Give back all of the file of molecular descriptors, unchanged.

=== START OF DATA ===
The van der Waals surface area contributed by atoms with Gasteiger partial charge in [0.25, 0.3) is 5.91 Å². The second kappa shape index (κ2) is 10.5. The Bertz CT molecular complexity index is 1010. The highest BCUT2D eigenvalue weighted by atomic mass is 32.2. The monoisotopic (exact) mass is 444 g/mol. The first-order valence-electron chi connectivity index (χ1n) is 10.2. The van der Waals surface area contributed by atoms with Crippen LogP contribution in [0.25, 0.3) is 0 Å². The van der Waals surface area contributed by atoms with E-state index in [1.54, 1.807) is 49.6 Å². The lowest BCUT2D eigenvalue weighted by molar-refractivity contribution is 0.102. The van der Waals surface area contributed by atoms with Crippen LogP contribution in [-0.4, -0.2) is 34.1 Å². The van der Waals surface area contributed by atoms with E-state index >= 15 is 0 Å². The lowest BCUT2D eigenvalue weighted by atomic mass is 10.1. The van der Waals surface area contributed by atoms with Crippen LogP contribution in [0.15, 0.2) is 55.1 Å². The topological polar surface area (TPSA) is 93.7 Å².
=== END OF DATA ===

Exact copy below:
The van der Waals surface area contributed by atoms with Gasteiger partial charge in [0.25, 0.3) is 5.91 Å². The second kappa shape index (κ2) is 10.5. The Bertz CT molecular complexity index is 1010. The highest BCUT2D eigenvalue weighted by atomic mass is 32.2. The monoisotopic (exact) mass is 444 g/mol. The first-order valence-electron chi connectivity index (χ1n) is 10.2. The van der Waals surface area contributed by atoms with Crippen LogP contribution in [0.25, 0.3) is 0 Å². The van der Waals surface area contributed by atoms with E-state index in [1.54, 1.807) is 49.6 Å². The lowest BCUT2D eigenvalue weighted by molar-refractivity contribution is 0.102. The van der Waals surface area contributed by atoms with Crippen LogP contribution in [-0.4, -0.2) is 34.1 Å². The van der Waals surface area contributed by atoms with E-state index >= 15 is 0 Å². The lowest BCUT2D eigenvalue weighted by atomic mass is 10.1. The van der Waals surface area contributed by atoms with Crippen LogP contribution in [0.15, 0.2) is 55.1 Å². The topological polar surface area (TPSA) is 93.7 Å².